In light cast from a sun just on the cusp of the other side of the world, the West Quoddy lighthouse keeper walks his beach South from the Eastern most point in the united states. He follows the sound of an incessant horn blaring over and over again. His light, a beacon for those desperate enough to seek land and brave the rocky shores makes his task after a storm like last night’s to scout for bodies, living or dead. At least with the noise, he knows someone is alive and that helps motivate the journey.
He moves through fog sitting heavy on the ground like mold on bread. White and thick. He penetrates it, plants his cane and follows with two hasty steps. He falls into a steady rhythm and makes good time toward the bleating honks interrupting the morning clam.
After the bruhaha, the headlands are in a right state making the trek South especially difficult. He breathes hard as he moves, body aching from the tense night of waiting for the storm to destroy everything or not.
He spent the time watching his light bounce off an impossible mix of clouds and surf.
As he moves though he warms up and as the sun arrives it offers its warmth to burn off the fog, but what makes the trip agonizing, is feeling wet and gritty.
Already his skin rubs red and raw in places.
He steps over driftwood obstacles stirred up from the nightmarish surf that slammed the lighthouse and made his mind turn to thoughts of drowning under the weight of tons of water and being dragged out to sea to serve as food for fishes.
It’s not the first time the realization he was going to die unsettled him, he fought in the Spanish-American war, traveled to the shores of Cuba on a boat that creaked just about as much as his knees are today. Some of the men placed bets on when the ship would break apart throwing them all into the shark-infested waters.
The morbid banter continued until they disembarked for shore and their war, but on their trip home death was a subject skirted by all the war vets they had just seen to much of it.
He’s been in service to West Quoddy lighthouse, or its keeper, for almost thirty years and has come to terms with the God above wanting his death. When it occurs likely no one would notice for months not that it matters much to him what is done with his mortal remains. His kids are grown and his wife long dead, his only relationship is with the giant light keeping boats off the rocks.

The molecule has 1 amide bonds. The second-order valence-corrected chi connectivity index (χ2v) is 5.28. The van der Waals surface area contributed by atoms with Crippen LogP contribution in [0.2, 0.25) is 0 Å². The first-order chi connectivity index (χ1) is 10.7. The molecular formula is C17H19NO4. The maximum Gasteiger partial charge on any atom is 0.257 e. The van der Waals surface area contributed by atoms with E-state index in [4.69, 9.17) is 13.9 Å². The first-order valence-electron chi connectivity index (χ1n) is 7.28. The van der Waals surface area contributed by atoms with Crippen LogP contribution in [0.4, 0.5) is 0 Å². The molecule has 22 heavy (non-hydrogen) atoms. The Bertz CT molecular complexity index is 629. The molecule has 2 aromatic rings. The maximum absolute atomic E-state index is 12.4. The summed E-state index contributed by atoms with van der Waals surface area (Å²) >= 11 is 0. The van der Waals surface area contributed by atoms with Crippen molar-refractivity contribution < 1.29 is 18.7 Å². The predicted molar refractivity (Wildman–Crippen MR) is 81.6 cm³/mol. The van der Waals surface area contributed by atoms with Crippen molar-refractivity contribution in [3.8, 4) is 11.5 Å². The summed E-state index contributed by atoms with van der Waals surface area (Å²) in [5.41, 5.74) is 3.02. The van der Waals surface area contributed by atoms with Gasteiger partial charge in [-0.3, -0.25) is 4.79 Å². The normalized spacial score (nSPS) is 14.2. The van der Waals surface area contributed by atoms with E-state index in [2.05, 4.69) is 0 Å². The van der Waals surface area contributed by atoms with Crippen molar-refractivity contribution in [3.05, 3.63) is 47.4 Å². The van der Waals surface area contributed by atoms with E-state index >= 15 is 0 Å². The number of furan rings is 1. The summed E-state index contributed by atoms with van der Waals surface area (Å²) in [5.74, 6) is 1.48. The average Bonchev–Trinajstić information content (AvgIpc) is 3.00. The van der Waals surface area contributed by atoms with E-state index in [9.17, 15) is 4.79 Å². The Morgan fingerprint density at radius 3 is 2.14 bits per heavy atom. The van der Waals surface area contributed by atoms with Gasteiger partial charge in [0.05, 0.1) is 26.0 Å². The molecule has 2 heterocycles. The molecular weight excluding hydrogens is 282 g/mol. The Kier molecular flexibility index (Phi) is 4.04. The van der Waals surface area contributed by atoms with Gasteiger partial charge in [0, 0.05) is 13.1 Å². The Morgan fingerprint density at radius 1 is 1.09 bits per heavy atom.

Sadly he knows this relationship is the best one of his life. It makes the most sense also. Just like he knows every step he takes today brings him closer and closer to the blaring horn.
And he is right. Around one final bend, there it is the source of the horn, a beached tugged boat.
Two men try to shove the craft back into the ocean while a woman stands in its cabin foghorn cord clutched in a fist.
She pulls and the noise rattles the keeper’s skull.
When she lets it go filling the air with blessed silence one of the men stops his worthless pushing and says, “Honestly, Martha.” Before going back to attempting to push the several tons of boat back into the water.
Martha jerks the cord a second time, the horn returns to assault for a brief second before Martha releases it and leans over the side, “it’s mission first Stewart and since we don’t even know where we are. That makes things difficult doesn’t it?”
Stewart’s mouth opens as if he has a retort locked and loaded, but wilts as he thinks better of it.
The second man finally gives up his shoving and stares into the sky. “If this fog clears I can get a better sense of the sun, but I believe we are in Maine.
“Maine, as in the United States Maine?” Stewart moans, “Virginia would have been better.”
“Buts it’s not where we are that’s concerning,” the tall skinny man retorts, “but when.”
Martha throws down a sodden newspaper, “April, 1935,” she exclaims as if happy to offer another log of disappointment to their situation.
The keeper’s mind takes notice of all the wrong happening in front of him.
The clothing for one.
All three are dressed in white form-fitting suits. They have what the keeper assumes are their surnames stitched above their left breasts and on the right shoulder is a red rectangle marred with a sauwastika.
Martha Smith notices him first and points a sudden finger in his direction, “get him!’
The man called Stewart launches at the Keeper and covers the twenty meters separating them in no time to dig iron-hard fingers into the old flesh on the keeper’s shoulders.
“He is a bit old.”
The tall skinny man with Berger stiched to his chesty quips back, “good, we need intel, not heroics. Remember if the USA declares itself neutral Germany loses. The motherland wins only with the help of unchecked profiteers.”
The keeper wonders if his heart can keep up its current tattoo. It hurts as it bounces off his chest, surging with adrenaline and fear. He doesn’t know anything about Germany, or profiteering. He knows about lighthouses and this peninsula and about half a dozen ways to make people sorry they stepped foot anywhere near it and somehow knowing freedom is again at stake if he fails.